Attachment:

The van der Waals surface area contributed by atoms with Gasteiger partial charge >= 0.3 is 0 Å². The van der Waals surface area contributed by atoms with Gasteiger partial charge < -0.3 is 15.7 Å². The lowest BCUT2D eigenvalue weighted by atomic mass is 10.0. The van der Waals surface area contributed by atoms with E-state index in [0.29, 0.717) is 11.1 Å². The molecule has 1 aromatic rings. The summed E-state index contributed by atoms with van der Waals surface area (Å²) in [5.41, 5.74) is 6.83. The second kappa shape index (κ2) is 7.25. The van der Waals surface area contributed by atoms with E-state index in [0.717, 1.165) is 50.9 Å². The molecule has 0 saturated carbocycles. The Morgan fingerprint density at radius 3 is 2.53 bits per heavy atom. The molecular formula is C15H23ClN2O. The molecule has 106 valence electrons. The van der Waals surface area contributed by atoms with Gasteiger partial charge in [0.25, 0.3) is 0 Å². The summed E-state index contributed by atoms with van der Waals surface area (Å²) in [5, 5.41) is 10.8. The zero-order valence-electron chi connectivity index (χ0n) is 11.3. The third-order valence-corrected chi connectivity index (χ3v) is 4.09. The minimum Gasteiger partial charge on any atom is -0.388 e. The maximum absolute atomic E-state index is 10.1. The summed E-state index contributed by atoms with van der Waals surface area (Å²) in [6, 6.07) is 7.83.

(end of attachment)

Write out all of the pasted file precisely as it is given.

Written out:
The van der Waals surface area contributed by atoms with Gasteiger partial charge >= 0.3 is 0 Å². The van der Waals surface area contributed by atoms with Gasteiger partial charge < -0.3 is 15.7 Å². The lowest BCUT2D eigenvalue weighted by atomic mass is 10.0. The van der Waals surface area contributed by atoms with E-state index in [0.29, 0.717) is 11.1 Å². The molecule has 1 aromatic rings. The summed E-state index contributed by atoms with van der Waals surface area (Å²) in [5.41, 5.74) is 6.83. The second kappa shape index (κ2) is 7.25. The van der Waals surface area contributed by atoms with E-state index in [0.717, 1.165) is 50.9 Å². The molecule has 0 saturated carbocycles. The Morgan fingerprint density at radius 3 is 2.53 bits per heavy atom. The molecular formula is C15H23ClN2O. The molecule has 106 valence electrons. The van der Waals surface area contributed by atoms with Gasteiger partial charge in [0.25, 0.3) is 0 Å². The summed E-state index contributed by atoms with van der Waals surface area (Å²) in [5, 5.41) is 10.8. The zero-order valence-electron chi connectivity index (χ0n) is 11.3. The third-order valence-corrected chi connectivity index (χ3v) is 4.09. The minimum Gasteiger partial charge on any atom is -0.388 e. The maximum absolute atomic E-state index is 10.1. The summed E-state index contributed by atoms with van der Waals surface area (Å²) in [6, 6.07) is 7.83.